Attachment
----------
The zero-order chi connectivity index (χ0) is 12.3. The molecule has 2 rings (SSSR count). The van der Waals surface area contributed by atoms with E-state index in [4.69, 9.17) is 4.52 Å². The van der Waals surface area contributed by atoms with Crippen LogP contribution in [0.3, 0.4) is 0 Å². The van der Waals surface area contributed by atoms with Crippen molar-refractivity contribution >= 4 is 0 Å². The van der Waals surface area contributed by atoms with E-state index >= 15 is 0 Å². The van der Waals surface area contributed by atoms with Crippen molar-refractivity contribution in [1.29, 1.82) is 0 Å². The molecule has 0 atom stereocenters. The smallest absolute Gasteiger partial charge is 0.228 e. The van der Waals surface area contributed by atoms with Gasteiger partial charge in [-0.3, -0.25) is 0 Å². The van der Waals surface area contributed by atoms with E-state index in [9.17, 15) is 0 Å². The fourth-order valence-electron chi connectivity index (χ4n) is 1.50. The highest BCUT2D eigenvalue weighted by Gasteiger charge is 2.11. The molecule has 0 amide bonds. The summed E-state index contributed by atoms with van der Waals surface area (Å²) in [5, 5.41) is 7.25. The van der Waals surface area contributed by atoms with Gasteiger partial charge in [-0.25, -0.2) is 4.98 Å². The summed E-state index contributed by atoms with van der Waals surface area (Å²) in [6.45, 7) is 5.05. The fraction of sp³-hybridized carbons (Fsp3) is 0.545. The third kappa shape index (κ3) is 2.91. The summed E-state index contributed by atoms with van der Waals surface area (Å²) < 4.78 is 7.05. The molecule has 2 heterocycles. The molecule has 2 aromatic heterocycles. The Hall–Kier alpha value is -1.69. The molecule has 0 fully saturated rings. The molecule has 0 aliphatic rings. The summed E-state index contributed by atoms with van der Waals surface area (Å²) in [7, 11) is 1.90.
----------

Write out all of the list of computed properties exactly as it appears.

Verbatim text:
The zero-order chi connectivity index (χ0) is 12.3. The molecule has 2 rings (SSSR count). The van der Waals surface area contributed by atoms with E-state index in [4.69, 9.17) is 4.52 Å². The van der Waals surface area contributed by atoms with Crippen LogP contribution in [0.3, 0.4) is 0 Å². The van der Waals surface area contributed by atoms with Crippen molar-refractivity contribution >= 4 is 0 Å². The van der Waals surface area contributed by atoms with E-state index >= 15 is 0 Å². The van der Waals surface area contributed by atoms with Crippen molar-refractivity contribution in [1.29, 1.82) is 0 Å². The molecule has 0 atom stereocenters. The smallest absolute Gasteiger partial charge is 0.228 e. The van der Waals surface area contributed by atoms with Gasteiger partial charge in [-0.3, -0.25) is 0 Å². The van der Waals surface area contributed by atoms with E-state index in [9.17, 15) is 0 Å². The fourth-order valence-electron chi connectivity index (χ4n) is 1.50. The highest BCUT2D eigenvalue weighted by Gasteiger charge is 2.11. The molecule has 0 amide bonds. The summed E-state index contributed by atoms with van der Waals surface area (Å²) in [5, 5.41) is 7.25. The van der Waals surface area contributed by atoms with Gasteiger partial charge in [-0.25, -0.2) is 4.98 Å². The summed E-state index contributed by atoms with van der Waals surface area (Å²) in [6.45, 7) is 5.05. The fraction of sp³-hybridized carbons (Fsp3) is 0.545. The third kappa shape index (κ3) is 2.91. The summed E-state index contributed by atoms with van der Waals surface area (Å²) < 4.78 is 7.05. The molecule has 2 heterocycles. The molecule has 2 aromatic heterocycles. The Hall–Kier alpha value is -1.69. The molecule has 0 fully saturated rings. The molecule has 0 aliphatic rings. The summed E-state index contributed by atoms with van der Waals surface area (Å²) in [7, 11) is 1.90.